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T02051 SEATED WOMAN 1947
Inscribed ‘Ceri Richards '47’ b.l.
Pen and ink with watercolour on paper, 8 × 11 (20.4 × 28)
Purchased from the Artist's Estate (Grant-in-Aid) 1976
Exh: As a set: Homage to Ceri Richards, Fischer Fine Art, September–October 1972 (46)
Lit: J.R. Webster, Introduction to Ceri Richards, Arts Council of Great Britain Welsh Committee, 1961; Robert Melville, ‘A One-Sided argument with Mr Thompson’, Catalogue of Marlborough Fine Art Retrospective Exhibition, June 1965; Roberto Sanesi, The Graphic Work of Ceri Richards (tr. Burns), Milan 1973, pp.10–11, 33–47 and passim
Frances Richards told the compiler that the theme of ‘The Rape of the Sabines’ arose directly out of Richards' work on a three-part lithograph illustrating Dylan Thomas's poem ‘The force that through the green fuse drives the flower’, commissioned by Poetry London in 1945 and published in the magazine that year (Vol.3). This poem had also inspired his earlier ‘Cycle of Nature’ series, with its plant and animal-derived images of fruitfulness and sexuality, as well as an oil of that title.
According to J.R. Webster (op. cit.), the theme represented ‘a violent consummation of his wartime preoccupations with birth and death’. Frances Richards believes, however, that Ceri's interest lay primarily in the challenge the subject presented to make a large number of complicated figure drawings. These were of course purely imaginary, although the artist, who taught life drawing for, many years (at the Royal College, The Slade and Chelsea), also drew constantly from the live model. Frances Richards added that her husband was ‘very puritanical’. Sanesi (op. cit) has plausibly suggested that the artist's choice of this particular theme may also relate to his contemporary interest in Delacroix, and to his ‘Paraphrase of Delacroix's “The Lion Hunt”’, of 1944.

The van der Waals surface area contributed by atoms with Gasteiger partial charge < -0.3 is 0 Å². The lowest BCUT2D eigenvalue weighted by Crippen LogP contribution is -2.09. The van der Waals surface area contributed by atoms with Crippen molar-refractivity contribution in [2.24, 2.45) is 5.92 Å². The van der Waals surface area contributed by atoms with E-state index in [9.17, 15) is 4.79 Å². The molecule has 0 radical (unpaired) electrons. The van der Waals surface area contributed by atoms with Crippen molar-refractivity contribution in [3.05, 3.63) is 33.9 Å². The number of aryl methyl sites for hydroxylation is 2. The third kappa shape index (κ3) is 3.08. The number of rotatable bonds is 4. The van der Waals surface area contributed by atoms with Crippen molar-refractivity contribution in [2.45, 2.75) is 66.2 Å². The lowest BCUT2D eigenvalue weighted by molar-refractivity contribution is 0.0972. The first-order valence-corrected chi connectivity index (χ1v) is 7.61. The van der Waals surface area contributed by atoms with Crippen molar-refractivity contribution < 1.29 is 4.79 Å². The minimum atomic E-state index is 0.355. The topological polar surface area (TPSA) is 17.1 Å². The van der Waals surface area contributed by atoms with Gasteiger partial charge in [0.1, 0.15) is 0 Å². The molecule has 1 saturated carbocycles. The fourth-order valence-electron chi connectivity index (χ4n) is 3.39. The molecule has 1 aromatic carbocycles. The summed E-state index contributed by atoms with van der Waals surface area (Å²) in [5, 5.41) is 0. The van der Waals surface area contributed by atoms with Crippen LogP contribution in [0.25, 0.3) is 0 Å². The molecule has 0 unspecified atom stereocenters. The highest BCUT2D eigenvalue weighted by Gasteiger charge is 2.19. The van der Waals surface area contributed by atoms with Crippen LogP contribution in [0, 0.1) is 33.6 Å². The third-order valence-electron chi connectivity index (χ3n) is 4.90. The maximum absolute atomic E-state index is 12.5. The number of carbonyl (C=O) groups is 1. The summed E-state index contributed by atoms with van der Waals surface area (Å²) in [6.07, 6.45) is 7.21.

‘The Rape of the Sabines’ preoccupied Ceri Richards for over three years (1945–9), and beyond, issuing a number of works exhibited at the Redfern Gallery in October 1948. These included nine line drawings, three watercolours and a total of nine oil studies, representing only a fraction of his output on this theme. In addition, Sanesi reproduces a number of black and white and colour monoprints for the series (1947) and a colour lithograph (1949) printed for the Redfern by the Curwen Press. In later years the artist returned to the theme in a number of works.
The Tate's ten small watercolours do not seem to have been shown as a set (i.e. mounted together) before the Fischer Fine Art exhibition of 1972, although they were already so mounted at that date. It is unlikely that the artist originally intended them to form a self-contained group, since the works are not all dated and those that are differ in date. Also unidentified watercolours on this theme of corresponding dimensions were included individually in earlier exhibitions, notably at the Whitechapel in 1960, which included eight such works and at Marlborough New London in 1965, where 12 ‘Rape’ drawings, including T02049 and T02051 (reproduced in the catalogue p.34) were shown.
In addition to his many pen and watercolour studies (some of the latter quite large and elaborate) Richards made at least five large scale oils on the ‘Rape’ theme between 1946–9. All are complex compositions involving several figures. The most important of these are now in the collections of Birmingham City Art Gallery, The Very Rev Walter Hussey, and Mrs H.R. Fischer. In 1964 the artist was commissioned to paint a mural on a related theme, ‘The Rape of Europa’ for the Europa Hotel, London.
The Tate Gallery 1976-8: Illustrated Catalogue of Acquisitions, London 1979